Crystal structure of lactose synthase reveals a large conformational change in its catalytic component, the beta-1,4-galactosyltransferaseRamakrishnan, B., Qasba, P.K.
(2001) J.Mol.Biol. 310: 205-218
- PubMed: 11419947
- DOI: 10.1006/jmbi.2001.4757
- Primary Citation of Related Structures:  1J8W, 1J8X, 1J92, 1J94, 1NF5, 1NKH, 1NQI
- PubMed Abstract:
The lactose synthase (LS) enzyme is a 1:1 complex of a catalytic component, beta1,4-galactosyltransferse (beta4Gal-T1) and a regulatory component, alpha-lactalbumin (LA), a mammary gland-specific protein. LA promotes the binding of glucose (Glc) to b ...
The lactose synthase (LS) enzyme is a 1:1 complex of a catalytic component, beta1,4-galactosyltransferse (beta4Gal-T1) and a regulatory component, alpha-lactalbumin (LA), a mammary gland-specific protein. LA promotes the binding of glucose (Glc) to beta4Gal-T1, thereby altering its sugar acceptor specificity from N-acetylglucosamine (GlcNAc) to glucose, which enables LS to synthesize lactose, the major carbohydrate component of milk. The crystal structures of LS bound with various substrates were solved at 2 A resolution. These structures reveal that upon substrate binding to beta4Gal-T1, a large conformational change occurs in the region comprising residues 345 to 365. This repositions His347 in such a way that it can participate in the coordination of a metal ion, and creates a sugar and LA-binding site. At the sugar-acceptor binding site, a hydrophobic N-acetyl group-binding pocket is found, formed by residues Arg359, Phe360 and Ile363. In the Glc-bound structure, this hydrophobic pocket is absent. For the binding of Glc to LS, a reorientation of the Arg359 side-chain occurs, which blocks the hydrophobic pocket and maximizes the interactions with the Glc molecule. Thus, the role of LA is to hold Glc by hydrogen bonding with the O-1 hydroxyl group in the acceptor-binding site on beta4Gal-T1, while the N-acetyl group-binding pocket in beta4Gal-T1 adjusts to maximize the interactions with the Glc molecule. This study provides details of a structural basis for the partially ordered kinetic mechanism proposed for lactose synthase.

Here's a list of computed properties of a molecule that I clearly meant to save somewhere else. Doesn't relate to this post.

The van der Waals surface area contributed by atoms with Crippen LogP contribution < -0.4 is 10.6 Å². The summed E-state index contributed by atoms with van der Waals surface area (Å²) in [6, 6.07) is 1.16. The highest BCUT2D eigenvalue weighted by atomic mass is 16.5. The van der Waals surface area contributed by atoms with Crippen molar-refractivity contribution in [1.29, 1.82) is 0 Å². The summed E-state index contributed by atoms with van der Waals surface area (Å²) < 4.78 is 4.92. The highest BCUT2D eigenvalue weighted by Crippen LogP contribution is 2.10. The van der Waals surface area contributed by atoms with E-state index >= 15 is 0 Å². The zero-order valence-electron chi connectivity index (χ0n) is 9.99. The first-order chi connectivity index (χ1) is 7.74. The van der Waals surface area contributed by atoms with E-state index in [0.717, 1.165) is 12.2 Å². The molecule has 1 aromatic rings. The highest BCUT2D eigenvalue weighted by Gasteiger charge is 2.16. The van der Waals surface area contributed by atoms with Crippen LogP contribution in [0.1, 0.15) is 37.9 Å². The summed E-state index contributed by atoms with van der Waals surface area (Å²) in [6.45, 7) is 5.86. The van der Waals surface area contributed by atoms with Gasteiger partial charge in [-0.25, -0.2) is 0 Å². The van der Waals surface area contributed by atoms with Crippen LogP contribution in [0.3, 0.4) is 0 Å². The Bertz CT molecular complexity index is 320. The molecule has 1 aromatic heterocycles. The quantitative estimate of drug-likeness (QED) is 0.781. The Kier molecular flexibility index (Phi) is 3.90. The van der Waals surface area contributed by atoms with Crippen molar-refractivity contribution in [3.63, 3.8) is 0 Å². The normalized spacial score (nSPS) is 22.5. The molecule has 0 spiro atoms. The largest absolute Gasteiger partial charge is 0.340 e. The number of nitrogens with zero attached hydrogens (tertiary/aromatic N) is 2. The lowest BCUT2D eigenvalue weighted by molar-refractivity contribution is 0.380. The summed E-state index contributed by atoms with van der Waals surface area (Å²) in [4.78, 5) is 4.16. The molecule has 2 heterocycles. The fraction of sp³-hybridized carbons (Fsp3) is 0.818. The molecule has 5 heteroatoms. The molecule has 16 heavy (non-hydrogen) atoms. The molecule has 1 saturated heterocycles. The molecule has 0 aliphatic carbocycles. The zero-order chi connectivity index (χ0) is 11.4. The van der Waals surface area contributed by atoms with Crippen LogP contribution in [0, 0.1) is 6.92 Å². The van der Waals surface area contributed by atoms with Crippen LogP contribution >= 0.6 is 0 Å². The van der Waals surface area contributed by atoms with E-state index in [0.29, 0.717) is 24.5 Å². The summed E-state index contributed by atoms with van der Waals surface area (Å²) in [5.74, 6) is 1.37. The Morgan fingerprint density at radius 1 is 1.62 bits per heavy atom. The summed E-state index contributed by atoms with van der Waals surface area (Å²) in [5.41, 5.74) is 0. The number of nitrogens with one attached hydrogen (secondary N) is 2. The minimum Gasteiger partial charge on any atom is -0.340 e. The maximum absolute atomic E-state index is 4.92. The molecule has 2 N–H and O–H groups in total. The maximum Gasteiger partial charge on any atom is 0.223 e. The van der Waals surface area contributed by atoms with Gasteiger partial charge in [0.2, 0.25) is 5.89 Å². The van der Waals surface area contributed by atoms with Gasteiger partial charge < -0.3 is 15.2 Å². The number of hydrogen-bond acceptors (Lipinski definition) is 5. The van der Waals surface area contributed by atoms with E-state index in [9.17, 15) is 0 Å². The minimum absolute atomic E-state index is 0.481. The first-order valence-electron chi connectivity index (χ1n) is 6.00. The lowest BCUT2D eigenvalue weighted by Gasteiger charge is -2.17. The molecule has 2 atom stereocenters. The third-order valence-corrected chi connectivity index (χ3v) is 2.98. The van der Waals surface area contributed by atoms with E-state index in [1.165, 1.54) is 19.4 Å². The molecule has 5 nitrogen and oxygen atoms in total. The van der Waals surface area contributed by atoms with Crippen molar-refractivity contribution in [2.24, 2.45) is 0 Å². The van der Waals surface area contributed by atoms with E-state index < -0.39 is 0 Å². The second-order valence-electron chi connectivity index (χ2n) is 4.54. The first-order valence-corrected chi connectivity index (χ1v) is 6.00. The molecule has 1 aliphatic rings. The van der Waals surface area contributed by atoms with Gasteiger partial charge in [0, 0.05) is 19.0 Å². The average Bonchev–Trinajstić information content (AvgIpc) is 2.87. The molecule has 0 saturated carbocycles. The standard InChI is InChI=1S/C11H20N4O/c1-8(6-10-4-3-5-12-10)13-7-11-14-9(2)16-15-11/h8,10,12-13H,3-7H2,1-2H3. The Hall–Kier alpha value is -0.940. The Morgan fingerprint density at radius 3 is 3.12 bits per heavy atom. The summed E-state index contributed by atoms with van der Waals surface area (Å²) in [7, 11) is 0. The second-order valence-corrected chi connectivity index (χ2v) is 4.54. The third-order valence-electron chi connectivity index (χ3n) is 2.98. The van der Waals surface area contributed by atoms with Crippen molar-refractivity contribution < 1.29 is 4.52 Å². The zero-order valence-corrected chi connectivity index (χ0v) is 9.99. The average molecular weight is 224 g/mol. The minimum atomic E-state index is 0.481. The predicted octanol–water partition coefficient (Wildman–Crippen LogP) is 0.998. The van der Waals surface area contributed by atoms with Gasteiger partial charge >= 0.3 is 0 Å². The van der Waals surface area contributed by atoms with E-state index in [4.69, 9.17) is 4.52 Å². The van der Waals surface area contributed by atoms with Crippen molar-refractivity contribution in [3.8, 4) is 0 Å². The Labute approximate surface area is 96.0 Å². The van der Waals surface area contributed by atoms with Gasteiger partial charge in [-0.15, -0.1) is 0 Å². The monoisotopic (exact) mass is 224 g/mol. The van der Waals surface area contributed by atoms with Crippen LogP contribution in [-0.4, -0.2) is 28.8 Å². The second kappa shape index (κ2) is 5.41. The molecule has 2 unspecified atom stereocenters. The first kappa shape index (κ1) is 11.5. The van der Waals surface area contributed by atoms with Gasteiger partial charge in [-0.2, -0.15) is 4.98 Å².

Structural Glycobiology Section, Intramural Research Support Program-SAIC, Laboratory of Experimental and Computational Biology, CCR, NCI, Frederick, MD 21702, USA.